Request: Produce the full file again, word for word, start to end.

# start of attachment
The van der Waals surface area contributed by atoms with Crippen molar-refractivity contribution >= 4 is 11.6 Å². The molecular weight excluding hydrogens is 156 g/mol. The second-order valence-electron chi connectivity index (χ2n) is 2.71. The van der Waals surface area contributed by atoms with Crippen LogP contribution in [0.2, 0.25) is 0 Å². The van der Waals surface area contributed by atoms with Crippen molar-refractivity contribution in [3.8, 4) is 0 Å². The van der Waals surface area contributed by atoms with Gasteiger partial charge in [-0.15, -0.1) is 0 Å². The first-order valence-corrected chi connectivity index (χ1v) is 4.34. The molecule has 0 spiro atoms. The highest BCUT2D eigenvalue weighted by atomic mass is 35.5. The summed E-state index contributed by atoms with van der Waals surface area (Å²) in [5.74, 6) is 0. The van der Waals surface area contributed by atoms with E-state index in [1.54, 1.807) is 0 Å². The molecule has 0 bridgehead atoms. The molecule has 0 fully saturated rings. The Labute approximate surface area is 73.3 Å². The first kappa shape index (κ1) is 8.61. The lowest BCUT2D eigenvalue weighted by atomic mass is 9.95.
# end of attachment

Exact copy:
The van der Waals surface area contributed by atoms with Crippen molar-refractivity contribution >= 4 is 11.6 Å². The molecular weight excluding hydrogens is 156 g/mol. The second-order valence-electron chi connectivity index (χ2n) is 2.71. The van der Waals surface area contributed by atoms with Crippen LogP contribution in [0.2, 0.25) is 0 Å². The van der Waals surface area contributed by atoms with Crippen molar-refractivity contribution in [3.8, 4) is 0 Å². The van der Waals surface area contributed by atoms with Gasteiger partial charge in [-0.15, -0.1) is 0 Å². The first-order valence-corrected chi connectivity index (χ1v) is 4.34. The molecule has 0 spiro atoms. The highest BCUT2D eigenvalue weighted by atomic mass is 35.5. The summed E-state index contributed by atoms with van der Waals surface area (Å²) in [5.74, 6) is 0. The van der Waals surface area contributed by atoms with E-state index in [1.54, 1.807) is 0 Å². The molecule has 0 bridgehead atoms. The molecule has 0 fully saturated rings. The Labute approximate surface area is 73.3 Å². The first kappa shape index (κ1) is 8.61. The lowest BCUT2D eigenvalue weighted by atomic mass is 9.95.